AHA! – Eureka, Insight, and Epiphany

ART and ORGANISM

INSIGHT, EPIPHANY, AHA!

The experience of creative “breakthrough”

 

Insight, the intuitive apprehension of a aspects of a phenomenon that are deeper than mere outward appearance, often occurs suddenly in association with the sense of resolution of a stress-evoking problem or concern: ambiguity, a reinterpretation of data informing efforts to solve a problem, or even a joke.  It may appear suddenly in consciousness, but likely has an extensive background of non-conscious concern. 

Studies that have used electroencephalography (EEG) and functional magnetic resonance imaging (fMRI) indicate that even apparently sudden insight “is the culmination of a series of brain states and processes operating at different time scales.” (Kounios & Beeman (2009). The Aha! Moment: The cognitive neuroscience of insight. https://doi.org/10.1111/j.1467-8721.2009.01638.x )

.

The sudden awareness of a highly valued new thought—say the solution to a troubling problem—is frequently deeply emotional.

This represents an extraordinary expression of rational and emotional elements closely intertwined.  It is a unique situation and we might expect that the experience represents unique activities within the brain—activities we have undertaken to understand ever since techniques became available to indicate what underlying physiological processes are in play.

A candidate site in the brain for integrating or coordinating activation leading to this experience identified by as Salvi (et al. 2020) is the right anterior temporal lobe, in part because of its possible involvement in semantic integration and previous evidence using fMRI and EEG that indicates a correlation between activation at this site with the experience of insight.  In their new investigation, they wanted to see if “focal sub-threshold neuromodulation to the rATL facilitates insight problem-solving. In three different groups, using a within- and between-subjects design, we tested the causal role of this brain region in problem-solving, by applying High Definition Transcranial Direct Current Stimulation to the rATL (active and sham condition) or the left frontopolar region while participants attempted to solve Compound Remote Associates problems before, during and after stimulation. Participants solved a higher percentage of problems, overall, and specifically by insight when they received rATL stimulation, compared to pre-stimulation, and compared to sham and left frontopolar stimulation. These results confirm the crucial role played by the rATL in insight problem-solving.”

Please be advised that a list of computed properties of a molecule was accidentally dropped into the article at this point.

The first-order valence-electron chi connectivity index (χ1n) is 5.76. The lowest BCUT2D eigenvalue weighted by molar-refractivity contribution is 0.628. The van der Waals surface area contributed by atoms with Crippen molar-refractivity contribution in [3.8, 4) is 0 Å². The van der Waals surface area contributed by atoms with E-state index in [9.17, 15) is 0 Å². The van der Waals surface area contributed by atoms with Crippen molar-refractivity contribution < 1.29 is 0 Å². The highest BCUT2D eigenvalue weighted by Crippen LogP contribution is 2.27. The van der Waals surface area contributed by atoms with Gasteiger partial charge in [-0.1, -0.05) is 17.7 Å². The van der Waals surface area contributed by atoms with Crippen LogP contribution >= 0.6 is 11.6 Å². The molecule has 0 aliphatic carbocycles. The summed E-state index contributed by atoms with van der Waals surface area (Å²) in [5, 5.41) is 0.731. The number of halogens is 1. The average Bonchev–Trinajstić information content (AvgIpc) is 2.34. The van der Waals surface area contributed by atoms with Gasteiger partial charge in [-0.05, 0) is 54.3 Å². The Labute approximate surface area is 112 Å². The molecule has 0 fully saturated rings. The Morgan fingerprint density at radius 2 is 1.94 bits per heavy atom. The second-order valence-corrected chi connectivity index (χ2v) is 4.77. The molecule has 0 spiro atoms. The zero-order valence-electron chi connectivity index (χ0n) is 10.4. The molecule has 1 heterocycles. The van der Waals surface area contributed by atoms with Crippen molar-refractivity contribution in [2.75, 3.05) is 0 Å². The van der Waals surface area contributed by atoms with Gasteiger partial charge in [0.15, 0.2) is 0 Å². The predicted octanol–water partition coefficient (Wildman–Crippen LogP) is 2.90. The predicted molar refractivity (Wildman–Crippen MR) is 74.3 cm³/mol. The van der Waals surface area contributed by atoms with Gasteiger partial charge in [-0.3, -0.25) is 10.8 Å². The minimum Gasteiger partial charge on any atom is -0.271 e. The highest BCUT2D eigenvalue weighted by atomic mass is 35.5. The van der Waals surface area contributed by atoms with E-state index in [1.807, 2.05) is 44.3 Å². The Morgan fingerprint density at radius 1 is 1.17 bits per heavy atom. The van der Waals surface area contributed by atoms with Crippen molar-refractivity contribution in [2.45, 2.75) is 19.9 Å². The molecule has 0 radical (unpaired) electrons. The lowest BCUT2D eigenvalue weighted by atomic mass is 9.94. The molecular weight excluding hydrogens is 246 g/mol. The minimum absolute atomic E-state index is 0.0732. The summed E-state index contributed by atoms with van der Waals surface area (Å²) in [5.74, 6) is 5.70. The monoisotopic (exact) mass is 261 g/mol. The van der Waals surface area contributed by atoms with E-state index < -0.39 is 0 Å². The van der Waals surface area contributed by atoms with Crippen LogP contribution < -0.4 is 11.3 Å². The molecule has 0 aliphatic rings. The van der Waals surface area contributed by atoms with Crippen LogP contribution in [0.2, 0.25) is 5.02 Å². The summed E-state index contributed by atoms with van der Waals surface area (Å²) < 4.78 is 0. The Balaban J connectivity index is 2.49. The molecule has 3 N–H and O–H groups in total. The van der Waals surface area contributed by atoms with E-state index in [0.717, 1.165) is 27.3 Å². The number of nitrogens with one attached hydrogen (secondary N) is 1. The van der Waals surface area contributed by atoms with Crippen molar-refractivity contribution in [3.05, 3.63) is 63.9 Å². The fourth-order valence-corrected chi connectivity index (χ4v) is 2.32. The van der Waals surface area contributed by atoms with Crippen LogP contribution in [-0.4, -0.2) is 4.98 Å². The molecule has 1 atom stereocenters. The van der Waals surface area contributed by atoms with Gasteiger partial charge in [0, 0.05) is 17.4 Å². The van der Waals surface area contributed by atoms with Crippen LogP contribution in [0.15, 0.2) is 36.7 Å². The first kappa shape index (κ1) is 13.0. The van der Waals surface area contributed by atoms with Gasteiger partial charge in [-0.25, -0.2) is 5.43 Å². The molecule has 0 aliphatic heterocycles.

TDCS to the Right Anterior Temporal Lobe Facilitates Insight Problem-Solving. Carola Salvi Mark BeemanMarom BiksonRichard McKinleyJordan Grafman (2020) Scientific Reports 2020 Jan 22;10(1):946.  https://pubmed.ncbi.nlm.nih.gov/31969588/